Commodities rose after the biggest rally in Shanghai’s benchmark stock index in three years as manufacturing reports in China and the U.S. fueled optimism in the economy. Treasuries climbed following a decrease in consumer prices, while U.S. stocks were little changed.
The Standard & Poor’s GSCI gauge of 24 materials climbed 0.4 percent at 9:45 a.m. in New York as energy and agricultural products led gains. Ten-year U.S. Treasury yields decreased two basis points to 1.71 percent after rising for three days. The S&P 500 was little changed near 1,419, while the Stoxx Europe 600 Index drifted between gains and losses. The dollar weakened against 12 of 16 major peers. Spanish and Italian bonds rose.
Reports earlier today showed China’s factory production may expand at a faster pace this month, while confidence worsened among Japanese manufacturing companies. President Barack Obama and Republican House Speaker John Boehner remained deadlocked yesterday during their third White House meeting on next year’s budget. The cost of living in the U.S. dropped last month for the first time since May.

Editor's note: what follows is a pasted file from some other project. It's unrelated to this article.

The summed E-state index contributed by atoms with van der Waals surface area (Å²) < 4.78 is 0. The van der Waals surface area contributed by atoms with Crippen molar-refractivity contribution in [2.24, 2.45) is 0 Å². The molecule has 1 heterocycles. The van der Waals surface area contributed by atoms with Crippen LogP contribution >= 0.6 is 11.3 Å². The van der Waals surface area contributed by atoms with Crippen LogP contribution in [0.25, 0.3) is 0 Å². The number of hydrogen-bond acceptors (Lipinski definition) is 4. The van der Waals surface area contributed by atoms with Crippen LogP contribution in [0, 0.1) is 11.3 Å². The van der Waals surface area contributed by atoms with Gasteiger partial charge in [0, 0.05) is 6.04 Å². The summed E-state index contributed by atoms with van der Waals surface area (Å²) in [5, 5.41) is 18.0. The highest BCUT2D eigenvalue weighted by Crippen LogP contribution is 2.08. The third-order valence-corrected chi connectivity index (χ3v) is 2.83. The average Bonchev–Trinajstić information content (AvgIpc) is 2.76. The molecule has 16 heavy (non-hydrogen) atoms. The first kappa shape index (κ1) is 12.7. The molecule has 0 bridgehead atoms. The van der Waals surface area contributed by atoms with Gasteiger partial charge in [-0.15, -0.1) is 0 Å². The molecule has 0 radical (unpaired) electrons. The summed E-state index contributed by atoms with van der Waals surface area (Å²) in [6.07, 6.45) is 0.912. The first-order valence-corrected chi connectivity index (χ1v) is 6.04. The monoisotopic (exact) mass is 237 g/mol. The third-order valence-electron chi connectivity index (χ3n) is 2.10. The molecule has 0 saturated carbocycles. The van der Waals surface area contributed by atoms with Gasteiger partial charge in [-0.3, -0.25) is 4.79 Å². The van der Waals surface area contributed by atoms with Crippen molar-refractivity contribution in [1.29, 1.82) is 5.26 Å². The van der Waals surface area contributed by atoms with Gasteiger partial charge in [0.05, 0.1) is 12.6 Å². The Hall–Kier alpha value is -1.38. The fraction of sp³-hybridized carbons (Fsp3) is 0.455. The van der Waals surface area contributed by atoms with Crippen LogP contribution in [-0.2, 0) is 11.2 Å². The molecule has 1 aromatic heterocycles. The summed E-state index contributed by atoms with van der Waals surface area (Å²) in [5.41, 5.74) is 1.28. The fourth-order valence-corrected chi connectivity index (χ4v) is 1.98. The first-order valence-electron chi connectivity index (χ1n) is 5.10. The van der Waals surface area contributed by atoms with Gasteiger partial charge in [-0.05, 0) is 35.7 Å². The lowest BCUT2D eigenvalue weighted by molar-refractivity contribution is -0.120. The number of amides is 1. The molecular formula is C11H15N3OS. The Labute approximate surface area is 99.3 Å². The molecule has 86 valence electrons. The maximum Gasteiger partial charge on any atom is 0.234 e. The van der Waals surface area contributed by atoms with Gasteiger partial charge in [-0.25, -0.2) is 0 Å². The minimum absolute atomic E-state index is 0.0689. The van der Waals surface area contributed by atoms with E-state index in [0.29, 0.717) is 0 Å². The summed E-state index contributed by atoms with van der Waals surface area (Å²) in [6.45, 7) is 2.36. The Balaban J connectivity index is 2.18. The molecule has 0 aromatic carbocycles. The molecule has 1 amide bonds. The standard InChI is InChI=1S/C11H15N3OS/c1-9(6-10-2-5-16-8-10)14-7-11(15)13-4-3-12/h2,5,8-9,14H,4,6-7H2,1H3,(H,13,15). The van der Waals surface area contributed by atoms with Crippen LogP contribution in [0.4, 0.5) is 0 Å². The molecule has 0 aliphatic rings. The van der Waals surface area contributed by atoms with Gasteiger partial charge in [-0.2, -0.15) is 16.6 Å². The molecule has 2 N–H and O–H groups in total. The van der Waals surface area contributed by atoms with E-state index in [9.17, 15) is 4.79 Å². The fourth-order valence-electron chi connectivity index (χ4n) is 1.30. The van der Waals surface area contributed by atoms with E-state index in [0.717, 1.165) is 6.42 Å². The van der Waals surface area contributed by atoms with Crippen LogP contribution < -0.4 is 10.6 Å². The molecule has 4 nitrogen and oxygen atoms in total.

“The most recent China manufacturing data is indeed encouraging for commodities as China is still one of the biggest consumers for many natural resources,” said Frederique Dubrion, president and chief investment officer of Blue Star Advisors SA in Geneva. “Monetary-easing programs and the stabilizing global outlook will give more opportunity within materials.”
The 0.3 percent decrease in the consumer-price index followed a 0.1 percent gain the prior month, the Labor Department reported today in Washington. The median estimate of 80 economists surveyed by Bloomberg called for a 0.2 percent drop. The core index, which excludes volatile food and energy costs, climbed less than projected.
Oil rose 0.4 percent to $86.27 a barrel in New York, while gasoline, heating oil and soybeans climbed at least 1 percent to lead gains in commodities. Nickel and zinc rose at least 0.5 percent. China is the world’s biggest buyer of industrial metals.
The S&P 500 slipped from an almost two-month high yesterday amid deadlock over the U.S. budget debate. The index tumbled as much as 5.3 percent after the Nov. 6 election set up a budget showdown between President Barack Obama and House Republicans, then recovered most of the drop.
Among U.S. stocks, Adobe Systems Inc. rallied 5.6 percent in early New York trading after reporting fiscal fourth-quarter sales and profit that exceeded analysts’ estimates.
More than three stocks rose for every two that fell on the Stoxx 600. Akzo Nobel surged 7.6 percent, its biggest advance in 14 months, as PPG Industries Inc. agreed to buy the Dutch company’s North American paint business for $1.05 billion.
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